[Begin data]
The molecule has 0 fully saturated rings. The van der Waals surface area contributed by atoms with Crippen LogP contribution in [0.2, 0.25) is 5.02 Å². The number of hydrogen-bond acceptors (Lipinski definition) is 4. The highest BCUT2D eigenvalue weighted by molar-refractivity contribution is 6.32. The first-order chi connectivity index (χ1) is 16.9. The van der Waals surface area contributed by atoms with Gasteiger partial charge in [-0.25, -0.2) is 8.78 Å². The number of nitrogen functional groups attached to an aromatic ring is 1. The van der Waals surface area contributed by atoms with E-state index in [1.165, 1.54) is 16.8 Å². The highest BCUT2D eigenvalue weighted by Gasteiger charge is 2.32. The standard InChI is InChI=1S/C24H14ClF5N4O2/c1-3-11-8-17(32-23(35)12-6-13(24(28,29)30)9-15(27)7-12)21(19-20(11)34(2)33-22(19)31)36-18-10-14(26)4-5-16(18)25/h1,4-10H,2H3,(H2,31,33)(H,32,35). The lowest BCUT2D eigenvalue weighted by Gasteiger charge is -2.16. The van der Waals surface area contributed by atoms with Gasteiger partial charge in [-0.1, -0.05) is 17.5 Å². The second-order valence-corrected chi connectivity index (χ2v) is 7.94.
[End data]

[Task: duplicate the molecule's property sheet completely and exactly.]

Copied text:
The molecule has 0 fully saturated rings. The van der Waals surface area contributed by atoms with Crippen LogP contribution in [0.2, 0.25) is 5.02 Å². The number of hydrogen-bond acceptors (Lipinski definition) is 4. The highest BCUT2D eigenvalue weighted by molar-refractivity contribution is 6.32. The first-order chi connectivity index (χ1) is 16.9. The van der Waals surface area contributed by atoms with Gasteiger partial charge in [-0.25, -0.2) is 8.78 Å². The number of nitrogen functional groups attached to an aromatic ring is 1. The van der Waals surface area contributed by atoms with E-state index in [1.165, 1.54) is 16.8 Å². The highest BCUT2D eigenvalue weighted by Gasteiger charge is 2.32. The standard InChI is InChI=1S/C24H14ClF5N4O2/c1-3-11-8-17(32-23(35)12-6-13(24(28,29)30)9-15(27)7-12)21(19-20(11)34(2)33-22(19)31)36-18-10-14(26)4-5-16(18)25/h1,4-10H,2H3,(H2,31,33)(H,32,35). The lowest BCUT2D eigenvalue weighted by Gasteiger charge is -2.16. The van der Waals surface area contributed by atoms with Gasteiger partial charge in [-0.1, -0.05) is 17.5 Å². The second-order valence-corrected chi connectivity index (χ2v) is 7.94.